Remember how excited I was to see them solve the case from 1919? How I thought it would be completely incredible? Yeah, I failed to take into account this show's liberal agenda. Normally I can overlook that but it seemed particularly bold this episode, and having my mother gripe about it non-stop just made me twice as aware.
From the look shared between Phillippa and Francis after the latter unhappily accepted a marriage proposal, Mom deduced, "they're having an affair." I pulled a "WTF?" face and slapped her knee in scolding. "SLASHER!" Not five minutes later, the detectives were running with the same theory. I turned around to bash my head into the wall. All I can say is, I'm glad that said theory ended up being quite wrong. See, see, sometimes behaviors that were publicly frowned upon were actually less prevalent then, as opposed to "exactly as common as today, just all in secret." (That goes for teenage promiscuity too, by the way.)
Both Mom and I think the way the suffragettes were portrayed was...perhaps not exactly the most accurate. I'm sure they were full of vim and vigor, but somehow I doubt they were so bent on "getting back" at men. I do not believe their fondest hopes about the right to vote centered around the ability to put men in jail; I really don't. Much of what I heard throughout the episode sounded more like N.O.W. talk. I could go on about this for several paragraphs, but I think I'll rein myself in, because I just can't articulate it well enough. Wait, give me one more paragraph to whine.
Just when we thought all was safe, they showed a gratuitous clip of Nancy Pelosi, and I thought Mom was going to die from laughing (in a mocking sort of way). This house is nae fond of Ms. Pelosi. I forget exactly why, so I did a quick little Wikipedia search on her policies, and I almost choked on my gum at her stances on abortion and gun control. Neither am I overfond of most of her opinions on war and the spending of tax money, so...I concur with Mother.
The little old lady playing the 2007 version of Phil's daughter cracked me up. She had the cutest voice and demeanor; I smiled every time she was on screen. But...the woman who initially brought the case to the detectives' attention? The college student? Oh my God, she has to be the least curious person ever. "Wow, I never knew there was a civil war within my family. Despite the fact that I was majoring in women's studies and interested in the historical aspect, I had no ambition whatsoever to read this PERSONAL DIARY from the 1910's..." And she didn't notice the personal recording on the shelf either? Even with a phonograph right there in the room? She didn't need the detectives; she could have solved the case herself just by poking around the room full of stuff. In fact, she probably should have started there before she went bothering the public servants whose time could have been much better spent pursuing cases where killers might actually be brought to justice.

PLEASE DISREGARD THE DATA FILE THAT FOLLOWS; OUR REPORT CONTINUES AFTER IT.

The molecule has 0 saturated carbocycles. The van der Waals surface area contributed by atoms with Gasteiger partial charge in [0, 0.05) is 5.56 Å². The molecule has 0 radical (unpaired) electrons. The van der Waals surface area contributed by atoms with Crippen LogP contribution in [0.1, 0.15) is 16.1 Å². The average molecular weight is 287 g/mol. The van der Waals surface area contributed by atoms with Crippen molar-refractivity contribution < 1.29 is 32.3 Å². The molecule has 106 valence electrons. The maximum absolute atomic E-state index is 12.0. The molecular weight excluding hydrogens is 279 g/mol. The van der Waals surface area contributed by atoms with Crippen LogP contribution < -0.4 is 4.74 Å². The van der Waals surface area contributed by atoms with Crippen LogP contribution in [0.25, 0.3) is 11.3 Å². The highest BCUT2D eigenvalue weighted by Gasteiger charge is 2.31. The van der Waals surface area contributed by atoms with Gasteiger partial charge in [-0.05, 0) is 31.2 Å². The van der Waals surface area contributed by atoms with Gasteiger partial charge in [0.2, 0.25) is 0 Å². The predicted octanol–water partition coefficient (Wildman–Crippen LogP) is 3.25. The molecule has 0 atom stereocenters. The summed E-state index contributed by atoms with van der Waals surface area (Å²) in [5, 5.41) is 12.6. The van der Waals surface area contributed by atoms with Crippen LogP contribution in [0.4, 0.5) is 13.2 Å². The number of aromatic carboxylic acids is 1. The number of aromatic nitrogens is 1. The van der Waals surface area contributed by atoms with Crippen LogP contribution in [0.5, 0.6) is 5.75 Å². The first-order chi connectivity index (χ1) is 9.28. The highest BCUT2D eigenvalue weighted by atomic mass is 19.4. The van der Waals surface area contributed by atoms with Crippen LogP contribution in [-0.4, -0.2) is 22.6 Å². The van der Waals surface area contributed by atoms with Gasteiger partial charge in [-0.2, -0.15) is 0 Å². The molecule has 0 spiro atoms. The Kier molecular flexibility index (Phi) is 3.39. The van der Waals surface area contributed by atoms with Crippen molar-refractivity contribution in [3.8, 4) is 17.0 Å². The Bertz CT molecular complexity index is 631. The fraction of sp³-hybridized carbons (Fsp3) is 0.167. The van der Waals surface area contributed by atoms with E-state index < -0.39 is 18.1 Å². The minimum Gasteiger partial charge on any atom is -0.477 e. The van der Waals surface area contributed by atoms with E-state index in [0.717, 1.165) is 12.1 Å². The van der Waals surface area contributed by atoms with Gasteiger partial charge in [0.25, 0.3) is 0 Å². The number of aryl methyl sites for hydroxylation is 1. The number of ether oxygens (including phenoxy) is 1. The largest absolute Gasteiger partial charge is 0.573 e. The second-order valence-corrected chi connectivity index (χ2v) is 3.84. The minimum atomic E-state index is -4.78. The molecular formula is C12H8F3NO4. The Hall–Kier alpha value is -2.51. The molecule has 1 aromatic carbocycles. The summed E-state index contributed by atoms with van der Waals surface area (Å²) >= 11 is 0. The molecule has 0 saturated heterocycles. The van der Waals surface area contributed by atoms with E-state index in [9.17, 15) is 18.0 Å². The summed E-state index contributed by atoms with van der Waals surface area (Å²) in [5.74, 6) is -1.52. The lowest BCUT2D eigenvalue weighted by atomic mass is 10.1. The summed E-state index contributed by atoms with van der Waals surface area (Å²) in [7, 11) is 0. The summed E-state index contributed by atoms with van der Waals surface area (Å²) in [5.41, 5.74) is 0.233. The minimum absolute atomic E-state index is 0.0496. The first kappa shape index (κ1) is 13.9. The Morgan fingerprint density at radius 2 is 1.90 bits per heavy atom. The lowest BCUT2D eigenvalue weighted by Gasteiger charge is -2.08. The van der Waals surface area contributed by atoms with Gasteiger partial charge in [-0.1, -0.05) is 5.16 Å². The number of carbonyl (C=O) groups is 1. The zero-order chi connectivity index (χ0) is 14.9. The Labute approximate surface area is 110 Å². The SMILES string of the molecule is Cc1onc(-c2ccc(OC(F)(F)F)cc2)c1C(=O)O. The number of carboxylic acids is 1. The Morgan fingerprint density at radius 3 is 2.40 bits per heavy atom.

I have to ask about that again - the detectives seemed to be making an awful lot of leaps in this episode. Where exactly did they get all those details about what happened when Francis was in the jail cell? I thought they were just reading prison logs. Pretty sure those don't include transcriptions of prisoner conversations. But that didn't bug me nearly as much as how they figured out who the killer was. What, did the mother actually confess to accidentally killing her daughter? If so, why did she start out saying she wanted to be able to play the recording over and over? And if she did, then how had nobody ever heard it before now? I just didn't get that at all.
That being said, I did very much enjoy the way they went into flashbacks, with the old style filmstrip quality, and I really loved how they ended on a sepia-toned frame of Lill. Oh, and inexplicably, tears came to my eyes when we finally found out how Francis died. You could see it coming a mile away, but...DANG, actually seeing her fall over the railing and land on the floor, her eyes slowly closing, was heartbreaking. I hadn't even particularly liked Francis up until that point, but still, tears.
Although it did occur to me at several points throughout this episode that had I been born a hundred years ago, I would totally have been one of those women hissing about foolhardy women trying to make stupid changes, a woman's place was in the home raising a family, I would be perfectly content with life as a housewife, politics was a dirty business run by dirty men...and otherwise generally opposing any sort of change.
Oops - and I almost forgot, there was some nonsense side story about Lilly's mother drinking again. Meh. I don't really care about Lilly's personal life unless it involves cats, so I was unaffected by that aspect.
I tuned most of the episode out and busied my brain with replaying the kidnapping of Sophie. Belatedly, I found out this episode was directed by Eric Close. You would think that would make it better than usual, not worse. Okay then...have we learned our lesson yet about handing over direction of this show to the series stars? IT DOESN'T WORK.